# Vocabulary/bangdot

 u !. n Fit (Customize) Conjunction

The customized verb u!.n is a predetermined variant of primitive verb u according to the (noun) operand n.

Only when u is one of these primitives can it be customized with !.

### Common Uses

1. When v is 0, use intolerant comparison for a number primitive, e.g. Equal (=). Comparisons will require exact equality:

```   1 = 1.00000000000001  NB. close is good enough by default
1
1 =!.(0) 1.00000000000001  NB. but it's not exact
0
```

In many cases specifying intolerant comparison causes the interpreter to use faster code.

To guarantee using the faster code v must be specified as 0 or (0), not as an equivalent numeric value.

2. Alter the comparison tolerance of a number primitive, e.g. Equal (=).

This is a generalization of the case 1 above.

In J terms this means: make a new customized verb (=!.n) which treats two numbers as equal if their difference is  n*z or less, where z is the greater of the magnitudes (absolute values) of x and y.

except for * y, where a number is treated as equal to 0 if its magnitude is less than n

```   ] n=: 2^_34       NB. choose a value for the tolerance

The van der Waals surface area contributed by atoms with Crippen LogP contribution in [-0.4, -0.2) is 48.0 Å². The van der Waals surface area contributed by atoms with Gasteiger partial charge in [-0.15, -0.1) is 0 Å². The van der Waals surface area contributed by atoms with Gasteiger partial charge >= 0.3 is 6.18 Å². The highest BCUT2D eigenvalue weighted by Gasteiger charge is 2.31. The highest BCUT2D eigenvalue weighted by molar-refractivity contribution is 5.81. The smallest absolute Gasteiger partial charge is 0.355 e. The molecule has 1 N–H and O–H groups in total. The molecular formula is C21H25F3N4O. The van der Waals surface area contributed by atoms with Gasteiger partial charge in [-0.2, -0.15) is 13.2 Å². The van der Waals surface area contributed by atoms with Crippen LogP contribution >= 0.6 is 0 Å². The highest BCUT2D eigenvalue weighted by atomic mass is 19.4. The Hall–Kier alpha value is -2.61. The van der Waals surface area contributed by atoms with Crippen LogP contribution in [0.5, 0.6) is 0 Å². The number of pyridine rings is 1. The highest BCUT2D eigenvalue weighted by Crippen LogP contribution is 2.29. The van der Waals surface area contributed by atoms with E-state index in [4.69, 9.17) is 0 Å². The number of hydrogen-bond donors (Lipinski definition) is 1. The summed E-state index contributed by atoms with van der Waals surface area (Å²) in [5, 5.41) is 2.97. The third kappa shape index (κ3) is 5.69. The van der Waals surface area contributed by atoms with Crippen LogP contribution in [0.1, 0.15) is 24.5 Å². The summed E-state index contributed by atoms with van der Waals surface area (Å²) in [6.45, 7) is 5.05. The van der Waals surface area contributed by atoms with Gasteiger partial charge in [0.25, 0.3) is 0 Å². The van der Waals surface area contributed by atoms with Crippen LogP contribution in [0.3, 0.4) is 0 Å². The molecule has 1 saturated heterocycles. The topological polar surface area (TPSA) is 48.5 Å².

5.82077e_11
2 = 2+n           NB. Default tolerance is much smaller: 2^_44
0
2 (=!.n) 2+n      NB. But (=!.n) treats 2 and (2+n) as equal
1
2 (=!.n) 2+n+n    NB. Still equal! (See below)
1
2 (=!.n) 2+n+n+n
0
```

Note: J will not accept values of n greater than  2^_34 . To learn why not, see Essays/Tolerant Comparison. This essay also explains why 2 and 2+n+n are tolerated as effectively equal above.

3. Change the fill atom used for filling empty places during [x] {. y and x |. y

```   _5 {. 'abc'
abc
_5 {.!.'*' 'abc'
**abc
```

4. Change the fill atom used for filling empty places when an array is extended by x , y, x ,. y, x ,: y, or ; y to match the shape of the result

```   'ab' ,: 'abc'
ab
abc
'ab' ,:!.'*' 'abc'
ab*
abc
```

Note that these verbs always replicate atoms rather than using fill:

```   'a' ,: 'abc'
aaa
abc
'a' ,:!.'*' 'abc'
aaa
abc
```

5. +/!.0 y uses Kahan's compensated summation algorithm. This gives more accurate totals for long sums.

6. When a verb operates on an arguments whose rank is higher than the verb's, the verb is executed on each cell separately, and the results are assembled into a single array. During assembly, the results are brought to a common shape by adding fill as required. There is no way to alter the atom used for this fill. It is always either 0, ' ', a:, or s: '' depending on the type of the value being filled.